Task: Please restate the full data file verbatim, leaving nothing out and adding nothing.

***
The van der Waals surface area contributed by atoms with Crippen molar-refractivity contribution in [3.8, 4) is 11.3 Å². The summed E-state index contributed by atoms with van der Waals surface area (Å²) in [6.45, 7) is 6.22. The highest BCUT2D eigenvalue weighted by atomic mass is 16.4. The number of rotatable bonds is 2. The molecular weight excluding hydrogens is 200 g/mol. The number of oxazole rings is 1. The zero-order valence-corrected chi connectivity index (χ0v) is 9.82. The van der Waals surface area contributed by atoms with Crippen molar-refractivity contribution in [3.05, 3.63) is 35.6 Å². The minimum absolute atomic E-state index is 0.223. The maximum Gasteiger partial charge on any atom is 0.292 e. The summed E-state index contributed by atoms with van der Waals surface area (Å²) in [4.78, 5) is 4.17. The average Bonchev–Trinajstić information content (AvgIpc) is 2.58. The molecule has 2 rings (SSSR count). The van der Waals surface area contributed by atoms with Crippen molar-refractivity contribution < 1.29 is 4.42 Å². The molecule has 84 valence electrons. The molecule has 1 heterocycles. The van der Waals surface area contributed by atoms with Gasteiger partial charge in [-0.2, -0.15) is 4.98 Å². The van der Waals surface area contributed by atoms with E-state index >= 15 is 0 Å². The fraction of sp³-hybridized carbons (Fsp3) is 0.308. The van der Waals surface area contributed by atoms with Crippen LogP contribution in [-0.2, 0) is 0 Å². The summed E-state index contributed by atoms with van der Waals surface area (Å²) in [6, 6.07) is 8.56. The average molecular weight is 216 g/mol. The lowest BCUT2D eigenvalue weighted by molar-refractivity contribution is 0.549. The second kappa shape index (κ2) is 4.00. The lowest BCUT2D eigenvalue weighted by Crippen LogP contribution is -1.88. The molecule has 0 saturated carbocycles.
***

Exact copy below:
The van der Waals surface area contributed by atoms with Crippen molar-refractivity contribution in [3.8, 4) is 11.3 Å². The summed E-state index contributed by atoms with van der Waals surface area (Å²) in [6.45, 7) is 6.22. The highest BCUT2D eigenvalue weighted by atomic mass is 16.4. The number of rotatable bonds is 2. The molecular weight excluding hydrogens is 200 g/mol. The number of oxazole rings is 1. The zero-order valence-corrected chi connectivity index (χ0v) is 9.82. The van der Waals surface area contributed by atoms with Crippen molar-refractivity contribution in [3.05, 3.63) is 35.6 Å². The minimum absolute atomic E-state index is 0.223. The maximum Gasteiger partial charge on any atom is 0.292 e. The summed E-state index contributed by atoms with van der Waals surface area (Å²) in [4.78, 5) is 4.17. The average Bonchev–Trinajstić information content (AvgIpc) is 2.58. The molecule has 2 rings (SSSR count). The van der Waals surface area contributed by atoms with Crippen molar-refractivity contribution < 1.29 is 4.42 Å². The molecule has 84 valence electrons. The molecule has 1 heterocycles. The van der Waals surface area contributed by atoms with Gasteiger partial charge in [-0.2, -0.15) is 4.98 Å². The van der Waals surface area contributed by atoms with E-state index >= 15 is 0 Å². The fraction of sp³-hybridized carbons (Fsp3) is 0.308. The van der Waals surface area contributed by atoms with Crippen LogP contribution in [-0.2, 0) is 0 Å². The summed E-state index contributed by atoms with van der Waals surface area (Å²) in [6, 6.07) is 8.56. The average molecular weight is 216 g/mol. The lowest BCUT2D eigenvalue weighted by molar-refractivity contribution is 0.549. The second kappa shape index (κ2) is 4.00. The lowest BCUT2D eigenvalue weighted by Crippen LogP contribution is -1.88. The molecule has 0 saturated carbocycles.